Turning visitors and prospects into paying customers is about more than good advertising and slick SEO. Users are savvy enough to tell the difference between good and bad UX, and it can often be the differentiating factor between a single visit and a repeat customer.
At its most basic, Conversion Rate Optimization is the art of figuring out what your customers and prospects want, what they’re looking for – and giving it to them in the most simple, straightforward way possible. Perfecting this craft can pay massive dividends.
The research firm CEB notes simplifying the decision-making process for users provides a tremendous ROI — a 96 percent increase in the likelihood they’ll make a purchase. That means the easier you make it for users to find what they’re looking for, the more likely they are to become customers.
The trick is not getting them in the door. That’s why you have marketers and SEO gurus. You have to keep them in, and coming back. It’s common sense that users won’t linger too long on a website that functions poorly or doesn’t provide a reason to stay. A few years ago, the Nielsen Norman Group found users typically stay on a website for 10-20 seconds, and only stay longer if they can find something of value. The web has grown a lot in the last few years, but users’ level of patience has not.
Bridging the Knowledge Gap
Getting potential customers to visit your site is only half the race. The next big hurdle is bridging what experts call the “knowledge gap” of using your site. Jared Spool, widely considered the defining expert on UX, defines it as the space between “current knowledge and target knowledge.”
Current knowledge is the experience and habits users bring to your site, and target knowledge is the information they need to complete their main objective (which is, ideally, your goal for the site: to sell.) The best user experiences help people bridge that gap with as little effort as possible.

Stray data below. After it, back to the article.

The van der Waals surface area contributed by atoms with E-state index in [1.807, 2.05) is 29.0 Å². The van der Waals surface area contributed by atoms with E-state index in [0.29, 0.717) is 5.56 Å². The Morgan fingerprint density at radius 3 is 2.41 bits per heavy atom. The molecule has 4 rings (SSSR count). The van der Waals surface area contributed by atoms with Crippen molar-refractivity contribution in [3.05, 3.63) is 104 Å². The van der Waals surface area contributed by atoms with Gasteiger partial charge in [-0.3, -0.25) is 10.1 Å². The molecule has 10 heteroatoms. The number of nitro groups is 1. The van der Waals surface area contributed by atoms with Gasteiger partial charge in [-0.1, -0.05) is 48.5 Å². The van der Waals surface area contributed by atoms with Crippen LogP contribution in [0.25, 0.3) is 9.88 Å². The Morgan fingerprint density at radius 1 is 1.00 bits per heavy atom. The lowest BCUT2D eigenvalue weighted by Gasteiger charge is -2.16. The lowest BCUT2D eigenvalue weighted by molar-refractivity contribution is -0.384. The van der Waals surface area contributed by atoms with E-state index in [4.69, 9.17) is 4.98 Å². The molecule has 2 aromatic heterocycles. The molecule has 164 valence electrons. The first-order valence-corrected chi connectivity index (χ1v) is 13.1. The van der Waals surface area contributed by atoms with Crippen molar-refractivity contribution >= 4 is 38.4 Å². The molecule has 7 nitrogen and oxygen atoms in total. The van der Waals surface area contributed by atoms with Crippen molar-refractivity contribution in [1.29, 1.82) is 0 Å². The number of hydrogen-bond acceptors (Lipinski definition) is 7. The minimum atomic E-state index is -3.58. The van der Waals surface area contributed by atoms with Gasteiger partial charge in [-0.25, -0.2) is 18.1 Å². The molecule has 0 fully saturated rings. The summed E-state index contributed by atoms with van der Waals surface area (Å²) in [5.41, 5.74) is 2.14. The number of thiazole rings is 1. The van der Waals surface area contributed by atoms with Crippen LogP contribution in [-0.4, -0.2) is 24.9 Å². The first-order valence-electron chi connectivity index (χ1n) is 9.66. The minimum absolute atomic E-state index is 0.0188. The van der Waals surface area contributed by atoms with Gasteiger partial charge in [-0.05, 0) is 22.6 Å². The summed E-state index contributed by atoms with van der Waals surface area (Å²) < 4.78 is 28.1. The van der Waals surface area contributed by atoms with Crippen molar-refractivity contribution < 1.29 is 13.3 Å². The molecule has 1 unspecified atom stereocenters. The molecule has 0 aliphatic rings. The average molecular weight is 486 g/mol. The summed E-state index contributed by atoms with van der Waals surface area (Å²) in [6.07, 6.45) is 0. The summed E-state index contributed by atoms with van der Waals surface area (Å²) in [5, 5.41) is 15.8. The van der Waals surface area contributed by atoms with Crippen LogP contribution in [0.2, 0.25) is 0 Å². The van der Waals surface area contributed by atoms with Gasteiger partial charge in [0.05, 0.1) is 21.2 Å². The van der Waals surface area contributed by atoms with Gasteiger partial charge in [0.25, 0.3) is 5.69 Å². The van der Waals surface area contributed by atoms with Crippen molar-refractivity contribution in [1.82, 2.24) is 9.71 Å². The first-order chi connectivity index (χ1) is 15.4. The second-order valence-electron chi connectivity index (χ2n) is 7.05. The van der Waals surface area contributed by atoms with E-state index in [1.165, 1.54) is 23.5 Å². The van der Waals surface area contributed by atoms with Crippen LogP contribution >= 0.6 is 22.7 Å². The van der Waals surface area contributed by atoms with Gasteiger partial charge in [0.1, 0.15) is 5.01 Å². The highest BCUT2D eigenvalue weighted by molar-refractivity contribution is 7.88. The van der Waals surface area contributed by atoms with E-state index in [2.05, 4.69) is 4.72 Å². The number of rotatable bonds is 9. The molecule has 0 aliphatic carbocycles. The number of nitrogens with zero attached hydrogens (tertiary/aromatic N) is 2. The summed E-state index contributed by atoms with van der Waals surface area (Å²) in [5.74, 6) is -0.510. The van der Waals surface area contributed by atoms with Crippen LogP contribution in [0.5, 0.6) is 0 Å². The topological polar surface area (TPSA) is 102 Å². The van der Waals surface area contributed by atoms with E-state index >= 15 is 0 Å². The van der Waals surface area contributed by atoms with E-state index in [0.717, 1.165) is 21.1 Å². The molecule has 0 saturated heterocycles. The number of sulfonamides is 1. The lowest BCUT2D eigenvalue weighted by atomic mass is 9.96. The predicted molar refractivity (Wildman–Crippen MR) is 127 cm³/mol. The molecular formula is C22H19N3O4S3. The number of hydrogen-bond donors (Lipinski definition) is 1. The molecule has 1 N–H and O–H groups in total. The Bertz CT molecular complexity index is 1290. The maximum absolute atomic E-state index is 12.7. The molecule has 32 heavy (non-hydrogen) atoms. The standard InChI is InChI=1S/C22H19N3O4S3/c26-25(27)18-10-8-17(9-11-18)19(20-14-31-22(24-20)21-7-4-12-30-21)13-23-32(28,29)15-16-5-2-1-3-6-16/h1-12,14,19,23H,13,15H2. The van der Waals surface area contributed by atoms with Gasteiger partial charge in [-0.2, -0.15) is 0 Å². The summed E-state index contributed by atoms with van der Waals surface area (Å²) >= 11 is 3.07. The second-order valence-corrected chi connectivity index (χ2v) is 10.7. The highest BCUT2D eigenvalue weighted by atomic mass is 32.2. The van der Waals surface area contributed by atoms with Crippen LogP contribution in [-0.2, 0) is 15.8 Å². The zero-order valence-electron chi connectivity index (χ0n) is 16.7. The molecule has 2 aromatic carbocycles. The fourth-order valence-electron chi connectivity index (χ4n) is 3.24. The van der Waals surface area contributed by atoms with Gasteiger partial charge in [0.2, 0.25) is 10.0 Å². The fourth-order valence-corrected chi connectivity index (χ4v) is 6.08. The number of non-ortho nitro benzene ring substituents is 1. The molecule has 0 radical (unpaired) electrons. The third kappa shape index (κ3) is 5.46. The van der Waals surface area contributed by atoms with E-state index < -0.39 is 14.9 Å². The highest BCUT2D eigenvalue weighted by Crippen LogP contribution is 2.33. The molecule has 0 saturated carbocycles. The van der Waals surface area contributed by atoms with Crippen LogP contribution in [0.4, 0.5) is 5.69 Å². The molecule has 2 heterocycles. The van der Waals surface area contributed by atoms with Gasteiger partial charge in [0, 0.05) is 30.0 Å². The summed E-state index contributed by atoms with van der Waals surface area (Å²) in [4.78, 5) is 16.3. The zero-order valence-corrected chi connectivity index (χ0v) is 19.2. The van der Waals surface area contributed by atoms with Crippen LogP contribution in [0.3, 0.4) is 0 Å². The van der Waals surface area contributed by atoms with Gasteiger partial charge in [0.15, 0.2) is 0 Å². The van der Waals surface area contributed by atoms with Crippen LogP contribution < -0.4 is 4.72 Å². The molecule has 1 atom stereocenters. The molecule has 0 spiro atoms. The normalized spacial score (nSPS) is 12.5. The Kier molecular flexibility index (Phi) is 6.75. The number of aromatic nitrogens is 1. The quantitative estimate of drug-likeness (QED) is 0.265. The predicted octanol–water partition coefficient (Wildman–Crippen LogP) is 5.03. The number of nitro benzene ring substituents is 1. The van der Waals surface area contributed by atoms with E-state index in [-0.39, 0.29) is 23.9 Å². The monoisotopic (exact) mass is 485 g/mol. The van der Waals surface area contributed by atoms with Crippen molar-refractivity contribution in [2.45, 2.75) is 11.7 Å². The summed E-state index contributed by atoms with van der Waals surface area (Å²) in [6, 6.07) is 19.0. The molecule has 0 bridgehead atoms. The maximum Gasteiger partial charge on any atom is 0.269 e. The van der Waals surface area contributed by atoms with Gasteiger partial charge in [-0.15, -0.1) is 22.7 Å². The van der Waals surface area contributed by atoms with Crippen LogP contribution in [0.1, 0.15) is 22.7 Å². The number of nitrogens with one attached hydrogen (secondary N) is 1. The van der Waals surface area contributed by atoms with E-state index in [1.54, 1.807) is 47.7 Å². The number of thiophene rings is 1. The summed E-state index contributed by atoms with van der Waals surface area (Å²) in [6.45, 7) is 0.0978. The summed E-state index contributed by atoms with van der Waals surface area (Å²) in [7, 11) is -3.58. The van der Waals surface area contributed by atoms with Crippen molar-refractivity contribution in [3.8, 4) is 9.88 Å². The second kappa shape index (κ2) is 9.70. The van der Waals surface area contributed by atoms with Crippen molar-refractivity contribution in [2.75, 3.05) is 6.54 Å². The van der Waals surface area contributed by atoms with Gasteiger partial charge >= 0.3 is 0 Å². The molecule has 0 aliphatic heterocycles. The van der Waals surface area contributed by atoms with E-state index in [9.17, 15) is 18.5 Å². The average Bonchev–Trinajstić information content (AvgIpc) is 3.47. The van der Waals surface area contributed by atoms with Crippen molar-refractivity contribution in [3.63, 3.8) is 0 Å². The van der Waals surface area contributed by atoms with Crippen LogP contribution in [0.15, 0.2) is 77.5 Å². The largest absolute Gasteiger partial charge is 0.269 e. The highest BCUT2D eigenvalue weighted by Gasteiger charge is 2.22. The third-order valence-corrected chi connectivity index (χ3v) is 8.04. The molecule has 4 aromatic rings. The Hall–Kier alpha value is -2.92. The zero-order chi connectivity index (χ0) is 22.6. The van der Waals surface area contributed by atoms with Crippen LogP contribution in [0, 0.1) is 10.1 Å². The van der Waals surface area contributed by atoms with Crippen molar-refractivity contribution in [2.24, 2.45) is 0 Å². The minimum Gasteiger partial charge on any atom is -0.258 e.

Reducing that gap greatly increases the simplicity of your site, leading to more conversions. To achieve that goal, teams must focus on two key UX and design strategies: 1) reduce complexity and 2) find clever and simple ways to guide users to their intended goal.
Reducing complexity involves finding areas of the site that stump, confuse or frustrate your users and cause undesirable behavior. It also involves recognizing where there is repetition and waste, and eliminating it. Don’t use two links when one will suffice, cut down verbose copy, etc.
Finding clever ways to guide customers utilizes good design and UX principles to reduce a users’ cognitive load, and to help lead them to their desired action. Helpful labels, icons and symbols, hint text and using imagery to draw a user’s eye to a CTA are all ways to accomplish this.
Conversion-killing issues and their solutions are present on every site, just waiting for you to find. This is where usability research comes in.
Unmasking Conversion Blockers